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Brief Guide to Supervisors – IB Comparative Vertebrate Biology (CVB)

Congratulations on being chosen to supervise comparative anatomy to some of our vet students. They are a bright, motivated bunch and I amsure you will enjoy the experience.

The second year of the Cambridge vet course can bedifficult for students. By general agreement it is the hardest of the six yearsof the course – mainly because of the sheer volume of material, partlybecause of stress about some of the assessment methods employed by otherdepartments, and also because some courses are just plain complex. In addition,the vets have receive considerably more teaching than the medics with whom theyare in competition, and they also face an additional 'exemption'exam at the end of the year.

I think the best approach is to be honest, but try neverto allow good students to be complacent, nor underachievers to panic. Remember,colleges run an excellent system of student support and if you cannot resolveany problems you should feel free to contact students' Directors ofStudies or Tutors.

One more thing. Don't worry if you feel that someof your supervisees are brighter than you. It is a sign that the admissionssystem is working! Often these students are the ones who get the most out ofsupervisions.

Materials available

The first think you should do is download thecourseguide. It is available via the CAMTOOLS system. If you have not used itbefore, you can find it by searching Google for "camtools". To getaccess to CVB materials, you will need to be registered as a user –to do that send me an e-mail at <>. The guide is availableas a .PDF file, which means that a fully formatted copy can be downloaded usingAdobe Acrobat Reader, itself downloadable for free from, for financial reasons the department is no longer able to supplyhard copy veterinary courseguides to supervisors.

The courseguide contains much of the information you need– including the timetable and recommended. It also contains the handoutsfor all the lectures. Finally, it contains fairly detailed worksheets for thepractical classes.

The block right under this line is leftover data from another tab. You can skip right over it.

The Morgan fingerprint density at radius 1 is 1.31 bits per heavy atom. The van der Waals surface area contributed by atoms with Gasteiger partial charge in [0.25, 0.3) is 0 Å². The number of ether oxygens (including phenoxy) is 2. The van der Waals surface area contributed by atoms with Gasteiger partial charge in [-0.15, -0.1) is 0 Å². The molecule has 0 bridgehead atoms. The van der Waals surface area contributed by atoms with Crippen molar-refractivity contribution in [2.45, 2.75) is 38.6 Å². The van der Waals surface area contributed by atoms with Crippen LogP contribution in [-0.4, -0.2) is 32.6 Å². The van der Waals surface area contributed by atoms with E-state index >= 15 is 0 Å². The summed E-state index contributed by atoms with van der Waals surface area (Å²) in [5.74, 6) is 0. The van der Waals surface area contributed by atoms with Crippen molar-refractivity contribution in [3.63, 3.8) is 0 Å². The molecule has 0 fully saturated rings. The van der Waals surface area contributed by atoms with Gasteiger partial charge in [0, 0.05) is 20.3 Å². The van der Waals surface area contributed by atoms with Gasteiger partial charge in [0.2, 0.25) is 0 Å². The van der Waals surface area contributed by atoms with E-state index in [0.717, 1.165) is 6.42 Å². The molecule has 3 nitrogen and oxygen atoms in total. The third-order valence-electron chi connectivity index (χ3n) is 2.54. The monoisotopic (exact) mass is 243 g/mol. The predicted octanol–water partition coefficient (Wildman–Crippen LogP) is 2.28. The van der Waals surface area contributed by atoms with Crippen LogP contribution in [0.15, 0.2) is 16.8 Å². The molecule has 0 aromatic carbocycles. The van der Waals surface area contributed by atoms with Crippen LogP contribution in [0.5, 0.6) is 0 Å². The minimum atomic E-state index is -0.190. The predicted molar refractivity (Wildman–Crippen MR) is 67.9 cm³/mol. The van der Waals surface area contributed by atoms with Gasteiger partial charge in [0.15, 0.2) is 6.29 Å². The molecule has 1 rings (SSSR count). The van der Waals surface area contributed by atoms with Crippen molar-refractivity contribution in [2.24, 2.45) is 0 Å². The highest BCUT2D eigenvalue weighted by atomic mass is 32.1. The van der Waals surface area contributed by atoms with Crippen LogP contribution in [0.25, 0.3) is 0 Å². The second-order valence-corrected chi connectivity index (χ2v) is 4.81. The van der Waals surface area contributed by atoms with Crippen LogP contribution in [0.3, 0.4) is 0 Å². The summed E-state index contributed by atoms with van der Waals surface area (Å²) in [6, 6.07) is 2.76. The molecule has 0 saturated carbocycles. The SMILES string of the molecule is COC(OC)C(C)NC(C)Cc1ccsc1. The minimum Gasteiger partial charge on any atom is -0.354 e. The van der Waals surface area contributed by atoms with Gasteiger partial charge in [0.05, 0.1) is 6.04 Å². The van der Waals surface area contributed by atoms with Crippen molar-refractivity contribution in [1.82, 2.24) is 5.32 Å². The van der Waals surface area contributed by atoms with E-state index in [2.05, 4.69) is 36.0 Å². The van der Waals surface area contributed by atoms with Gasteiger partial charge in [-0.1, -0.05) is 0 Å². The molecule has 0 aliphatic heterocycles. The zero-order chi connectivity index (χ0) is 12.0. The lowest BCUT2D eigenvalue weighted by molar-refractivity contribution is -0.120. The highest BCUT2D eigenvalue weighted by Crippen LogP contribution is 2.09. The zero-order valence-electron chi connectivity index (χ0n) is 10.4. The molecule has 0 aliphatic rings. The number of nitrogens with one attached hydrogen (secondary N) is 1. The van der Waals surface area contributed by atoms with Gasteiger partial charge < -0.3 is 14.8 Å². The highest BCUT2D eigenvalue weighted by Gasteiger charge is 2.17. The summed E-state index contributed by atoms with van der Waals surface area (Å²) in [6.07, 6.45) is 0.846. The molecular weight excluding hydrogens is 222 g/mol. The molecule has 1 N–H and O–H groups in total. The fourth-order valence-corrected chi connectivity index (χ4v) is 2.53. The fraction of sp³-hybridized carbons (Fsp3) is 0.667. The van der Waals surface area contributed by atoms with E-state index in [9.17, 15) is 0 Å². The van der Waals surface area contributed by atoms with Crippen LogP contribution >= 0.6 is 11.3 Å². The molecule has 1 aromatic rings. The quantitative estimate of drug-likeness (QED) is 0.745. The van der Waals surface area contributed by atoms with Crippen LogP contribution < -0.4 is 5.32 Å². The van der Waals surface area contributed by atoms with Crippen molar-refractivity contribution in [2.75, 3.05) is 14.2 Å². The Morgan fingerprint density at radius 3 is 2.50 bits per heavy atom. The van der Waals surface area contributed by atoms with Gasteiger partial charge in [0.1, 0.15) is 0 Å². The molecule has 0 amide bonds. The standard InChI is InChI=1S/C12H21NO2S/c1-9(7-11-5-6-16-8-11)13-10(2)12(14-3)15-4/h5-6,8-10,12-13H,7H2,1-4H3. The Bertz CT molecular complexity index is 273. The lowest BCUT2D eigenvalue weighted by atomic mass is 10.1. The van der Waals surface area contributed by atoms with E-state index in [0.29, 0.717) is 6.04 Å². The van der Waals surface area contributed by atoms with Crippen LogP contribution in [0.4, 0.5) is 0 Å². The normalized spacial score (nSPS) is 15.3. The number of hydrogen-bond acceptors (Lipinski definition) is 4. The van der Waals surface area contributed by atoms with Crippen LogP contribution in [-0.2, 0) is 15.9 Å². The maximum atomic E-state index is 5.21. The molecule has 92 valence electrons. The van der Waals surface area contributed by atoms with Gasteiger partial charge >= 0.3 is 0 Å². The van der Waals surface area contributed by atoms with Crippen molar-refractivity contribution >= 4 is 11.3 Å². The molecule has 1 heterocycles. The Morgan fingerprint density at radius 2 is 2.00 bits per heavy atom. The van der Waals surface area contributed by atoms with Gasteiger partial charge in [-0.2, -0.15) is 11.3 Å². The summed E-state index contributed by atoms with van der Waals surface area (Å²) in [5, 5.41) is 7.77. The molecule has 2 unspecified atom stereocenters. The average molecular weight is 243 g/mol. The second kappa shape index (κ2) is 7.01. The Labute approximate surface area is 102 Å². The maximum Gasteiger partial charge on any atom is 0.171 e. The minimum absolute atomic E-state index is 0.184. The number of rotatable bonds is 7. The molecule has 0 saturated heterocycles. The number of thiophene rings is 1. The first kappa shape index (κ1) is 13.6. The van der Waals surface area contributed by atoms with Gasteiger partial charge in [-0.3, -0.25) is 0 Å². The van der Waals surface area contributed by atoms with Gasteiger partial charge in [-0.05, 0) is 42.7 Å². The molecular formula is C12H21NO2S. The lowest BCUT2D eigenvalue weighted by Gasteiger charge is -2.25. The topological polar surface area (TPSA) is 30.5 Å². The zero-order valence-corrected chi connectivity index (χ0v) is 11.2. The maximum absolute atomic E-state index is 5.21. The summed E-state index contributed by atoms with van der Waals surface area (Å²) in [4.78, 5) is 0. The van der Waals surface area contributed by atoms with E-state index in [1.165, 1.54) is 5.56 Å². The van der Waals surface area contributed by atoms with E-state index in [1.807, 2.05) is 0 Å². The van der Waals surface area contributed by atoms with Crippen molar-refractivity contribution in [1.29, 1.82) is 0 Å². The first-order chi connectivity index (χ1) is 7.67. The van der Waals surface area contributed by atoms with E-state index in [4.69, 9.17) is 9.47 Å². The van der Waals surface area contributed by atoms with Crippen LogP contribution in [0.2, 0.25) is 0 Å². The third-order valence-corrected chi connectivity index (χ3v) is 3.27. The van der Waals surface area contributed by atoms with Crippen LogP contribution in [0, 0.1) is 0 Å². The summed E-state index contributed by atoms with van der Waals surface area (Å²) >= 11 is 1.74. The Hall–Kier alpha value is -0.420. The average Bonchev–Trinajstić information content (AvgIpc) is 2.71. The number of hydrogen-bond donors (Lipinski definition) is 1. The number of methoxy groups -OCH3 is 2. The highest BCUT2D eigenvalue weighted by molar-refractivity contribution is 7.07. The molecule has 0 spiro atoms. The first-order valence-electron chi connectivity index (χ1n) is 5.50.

You can also download selected lecture materials and pastexam papers from the same location where you found the courseguide.

As described in the courseguide, there is also an'e-natomy' site which the students have to use at times during thecourse. Much of the material to which this directs them is actually arecapitulation of material covered on the course.

What to cover, what to do

The course is in two parts – the mammalian head andthe non-mammalian vertebrates, although it is remarkable how much these twoapparently different courses overlap. The philosophy of the course is that if itstarts with development, and ends with an understanding of what clinical skillsa vet will need, then it shouldn't go far wrong. The material is deliveredas lectures, dissections and demonstrations, and one 'live anatomy'session at the end. It takes place between mid-Lent and mid-Easter.

At the end of the course, the students sit a steeplechasetest. These tests are voluntary and anonymous, but almost all students sit them.They are extremely useful as they are very similar in format to the eventualpractical exam, and they are a rare chance for students to see how they aredoing. It is noticeable that students who fail in the summer are usually thosewho do not attend these tests and we suggest that you strongly encourage yourstudents to sit them and you might also want to try and ask them how theydid!

Most supervisors set some written work almost every week.At the start of the course you may find it useful to give the students someessay-writing practice. Many students reach Cambridge with almost no essayexperience from school, and considering this it is remarkable how well some ofthem write. Of course, essay writing is a complex skill, but if students canwrite a clear, paragraph-subdivided argument, 'bookended' by aninteresting introduction and conclusion and sprinkled with the occasional novelinterpretation or fact derived from additional reading, then they are likely todo well. It is extremely frustrating how few students try and say anything'new' in their essays – extra reading, their own opinions orinsights.

The standard of diagrams drawn in exams has been ratherlow in previous years. Students should be encouraged to include them in essaysand should also be told that they will be asked to draw them in the short answerpaper. Asking students to sketch things can often be an efficient use ofsupervision time.

David Bainbridge,, University Clinical Veterinary Anatomist